NEWSMAX

Theocrat Trump Accusation Laughable, Unoriginal

Deal W. Hudson
July 19, 2017

There’s been much consternation following the publication of an article in Civiltà Cattolica attacking the alliance between Evangelicals and conservative Catholics in recent presidential elections. The authors, Antonio Spadoro and Marcelo Figueroa, don’t manage to produce a single charge that was not already thrown at President George W. Bush under the marquee heading of “Theocracy.”

The only reason this article is receiving attention is the close connection between Civiltà Cattolica and the Vatican, thus giving the impression that the co-authors speak with the support of the Curia and Pope Francis himself.

I was in charge of outreach to Catholic voters for George W. Bush in both the 2000 and 2004 elections, and subsequently wrote “Onward Christian Soldiers,” a 2008 book about the developing political alliance of Evangelicals and conservative Catholics. Catholics are the swing constituency in American politics, and delivered 14 percent more Catholic votes for George Bush in 2000 than Bob Dole received in 1996. That was a major factor in Bush’s victory.

In 2008 Catholics voted for Obama, but in 2016 they were plus seven for Trump, 52 to 45 percent. White Catholics were plus 23 for Trump, and this was crucially important in the rust belt states that put him over the top. The dynamics I described almost ten years ago in “Onward Christian Soldiers” were still churning in Trump’s direction.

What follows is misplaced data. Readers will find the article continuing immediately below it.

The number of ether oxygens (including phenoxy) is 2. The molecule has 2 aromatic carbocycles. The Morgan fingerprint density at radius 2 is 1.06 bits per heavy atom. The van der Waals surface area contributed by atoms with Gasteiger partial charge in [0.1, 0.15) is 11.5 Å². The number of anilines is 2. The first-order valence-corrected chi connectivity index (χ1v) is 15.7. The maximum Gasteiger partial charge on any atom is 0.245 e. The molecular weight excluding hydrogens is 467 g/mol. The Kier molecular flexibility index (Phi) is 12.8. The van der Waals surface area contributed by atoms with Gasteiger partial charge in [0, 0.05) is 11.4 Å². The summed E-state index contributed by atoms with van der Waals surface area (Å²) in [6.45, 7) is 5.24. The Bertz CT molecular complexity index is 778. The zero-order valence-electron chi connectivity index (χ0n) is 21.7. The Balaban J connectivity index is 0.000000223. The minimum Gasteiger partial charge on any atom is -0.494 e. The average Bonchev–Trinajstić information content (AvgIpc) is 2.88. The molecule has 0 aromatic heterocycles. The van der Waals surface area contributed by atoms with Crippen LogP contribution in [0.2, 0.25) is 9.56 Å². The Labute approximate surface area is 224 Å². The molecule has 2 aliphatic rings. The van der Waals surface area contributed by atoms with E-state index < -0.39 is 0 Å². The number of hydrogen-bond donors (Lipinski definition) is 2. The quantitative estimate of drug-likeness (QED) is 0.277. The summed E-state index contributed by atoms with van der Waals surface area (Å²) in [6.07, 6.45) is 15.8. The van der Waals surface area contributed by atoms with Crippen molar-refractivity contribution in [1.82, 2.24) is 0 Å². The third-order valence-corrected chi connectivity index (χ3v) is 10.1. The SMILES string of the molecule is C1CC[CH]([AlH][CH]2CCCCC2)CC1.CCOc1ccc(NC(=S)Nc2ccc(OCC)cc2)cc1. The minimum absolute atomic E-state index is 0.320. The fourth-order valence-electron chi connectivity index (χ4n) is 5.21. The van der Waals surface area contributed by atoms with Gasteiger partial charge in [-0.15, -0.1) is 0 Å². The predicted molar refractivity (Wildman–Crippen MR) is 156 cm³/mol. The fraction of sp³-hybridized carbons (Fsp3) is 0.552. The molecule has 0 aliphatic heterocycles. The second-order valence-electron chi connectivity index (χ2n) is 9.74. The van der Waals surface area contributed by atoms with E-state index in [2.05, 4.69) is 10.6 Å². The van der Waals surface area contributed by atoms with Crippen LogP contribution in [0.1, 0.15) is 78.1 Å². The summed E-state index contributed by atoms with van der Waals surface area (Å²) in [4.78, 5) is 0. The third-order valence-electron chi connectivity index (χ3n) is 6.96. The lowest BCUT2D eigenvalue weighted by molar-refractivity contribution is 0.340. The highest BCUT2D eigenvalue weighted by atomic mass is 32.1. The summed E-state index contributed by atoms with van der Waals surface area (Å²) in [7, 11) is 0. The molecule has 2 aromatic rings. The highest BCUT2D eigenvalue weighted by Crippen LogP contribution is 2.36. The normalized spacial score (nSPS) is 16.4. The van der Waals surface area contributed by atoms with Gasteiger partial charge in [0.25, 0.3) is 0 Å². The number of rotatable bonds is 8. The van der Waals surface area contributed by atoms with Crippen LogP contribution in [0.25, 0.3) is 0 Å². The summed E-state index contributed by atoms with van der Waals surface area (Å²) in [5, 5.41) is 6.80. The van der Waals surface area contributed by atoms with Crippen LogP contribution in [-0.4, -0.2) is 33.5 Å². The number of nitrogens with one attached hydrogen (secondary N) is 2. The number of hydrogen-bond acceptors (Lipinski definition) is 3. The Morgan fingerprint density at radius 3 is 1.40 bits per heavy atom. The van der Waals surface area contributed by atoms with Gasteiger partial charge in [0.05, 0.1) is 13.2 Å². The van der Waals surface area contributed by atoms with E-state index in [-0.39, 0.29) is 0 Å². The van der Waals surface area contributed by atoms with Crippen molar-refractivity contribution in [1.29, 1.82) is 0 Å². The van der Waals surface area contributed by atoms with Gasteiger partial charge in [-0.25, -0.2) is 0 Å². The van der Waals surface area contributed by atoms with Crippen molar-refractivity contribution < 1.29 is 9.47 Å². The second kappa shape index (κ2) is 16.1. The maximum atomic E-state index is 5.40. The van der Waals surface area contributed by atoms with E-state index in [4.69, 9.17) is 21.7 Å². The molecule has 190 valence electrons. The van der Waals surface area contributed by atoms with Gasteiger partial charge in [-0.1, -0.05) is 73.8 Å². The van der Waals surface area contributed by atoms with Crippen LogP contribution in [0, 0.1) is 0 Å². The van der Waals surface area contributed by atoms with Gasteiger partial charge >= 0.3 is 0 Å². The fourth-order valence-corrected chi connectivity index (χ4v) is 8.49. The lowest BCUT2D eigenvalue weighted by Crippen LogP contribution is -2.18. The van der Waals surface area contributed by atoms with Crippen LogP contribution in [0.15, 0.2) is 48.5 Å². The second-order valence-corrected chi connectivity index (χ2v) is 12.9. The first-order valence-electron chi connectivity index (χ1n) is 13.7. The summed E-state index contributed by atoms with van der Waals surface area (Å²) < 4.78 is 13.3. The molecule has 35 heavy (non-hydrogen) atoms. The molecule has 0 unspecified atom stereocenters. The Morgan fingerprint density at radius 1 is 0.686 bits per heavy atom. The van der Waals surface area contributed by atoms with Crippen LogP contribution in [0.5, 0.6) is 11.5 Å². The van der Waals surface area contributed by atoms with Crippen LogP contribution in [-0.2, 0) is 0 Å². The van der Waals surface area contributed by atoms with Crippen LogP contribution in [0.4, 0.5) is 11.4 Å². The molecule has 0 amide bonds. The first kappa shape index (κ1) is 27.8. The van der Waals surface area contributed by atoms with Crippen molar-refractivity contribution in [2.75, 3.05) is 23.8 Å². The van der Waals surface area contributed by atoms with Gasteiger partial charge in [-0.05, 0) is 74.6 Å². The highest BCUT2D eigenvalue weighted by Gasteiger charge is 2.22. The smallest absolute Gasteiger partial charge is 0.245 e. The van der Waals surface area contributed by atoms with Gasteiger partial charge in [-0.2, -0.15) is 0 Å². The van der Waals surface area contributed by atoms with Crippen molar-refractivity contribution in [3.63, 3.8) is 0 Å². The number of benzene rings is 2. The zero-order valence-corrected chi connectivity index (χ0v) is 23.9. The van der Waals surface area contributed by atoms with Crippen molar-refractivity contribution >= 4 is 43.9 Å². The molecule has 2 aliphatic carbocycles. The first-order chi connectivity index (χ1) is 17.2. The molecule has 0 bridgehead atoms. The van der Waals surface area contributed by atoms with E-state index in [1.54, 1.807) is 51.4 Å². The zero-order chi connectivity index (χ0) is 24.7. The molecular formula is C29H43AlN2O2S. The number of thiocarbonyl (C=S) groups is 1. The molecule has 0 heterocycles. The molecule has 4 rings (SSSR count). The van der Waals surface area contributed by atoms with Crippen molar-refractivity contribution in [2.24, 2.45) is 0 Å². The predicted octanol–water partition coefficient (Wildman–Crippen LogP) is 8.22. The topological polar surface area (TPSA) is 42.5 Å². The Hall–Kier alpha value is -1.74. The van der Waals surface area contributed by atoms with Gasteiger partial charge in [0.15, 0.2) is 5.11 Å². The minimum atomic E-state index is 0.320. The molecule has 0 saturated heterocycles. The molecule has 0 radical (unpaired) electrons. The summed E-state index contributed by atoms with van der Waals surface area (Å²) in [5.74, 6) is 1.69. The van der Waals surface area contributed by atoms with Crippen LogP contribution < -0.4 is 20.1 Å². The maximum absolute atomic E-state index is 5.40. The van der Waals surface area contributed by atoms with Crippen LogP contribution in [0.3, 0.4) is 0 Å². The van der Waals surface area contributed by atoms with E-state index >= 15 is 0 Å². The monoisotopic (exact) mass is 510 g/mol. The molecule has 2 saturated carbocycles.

The Democrats didn’t seriously campaign for Catholic votes in 2016, but liberals seem to have finally figured it out, and that’s what’s behind the charges of theocracy. As if Catholics and Evangelicals want to impose some kind of Holy Fascism, Iranian-style.

Spadoro and Figueroa cite three figures — Lyman Steward, Pastor Rousas John Rushdonny, and Norman Vincent Peale — to find Christian Trump supporters guilty of Fundamentalism. They suggest that that’s what Reagan and Bush secretly wanted. But anyone with the slightest acquaintance of either man would roll their eyes at this. Only Italian academics with the visceral hatred for American conservatism could come up with such nonsense over their lattes.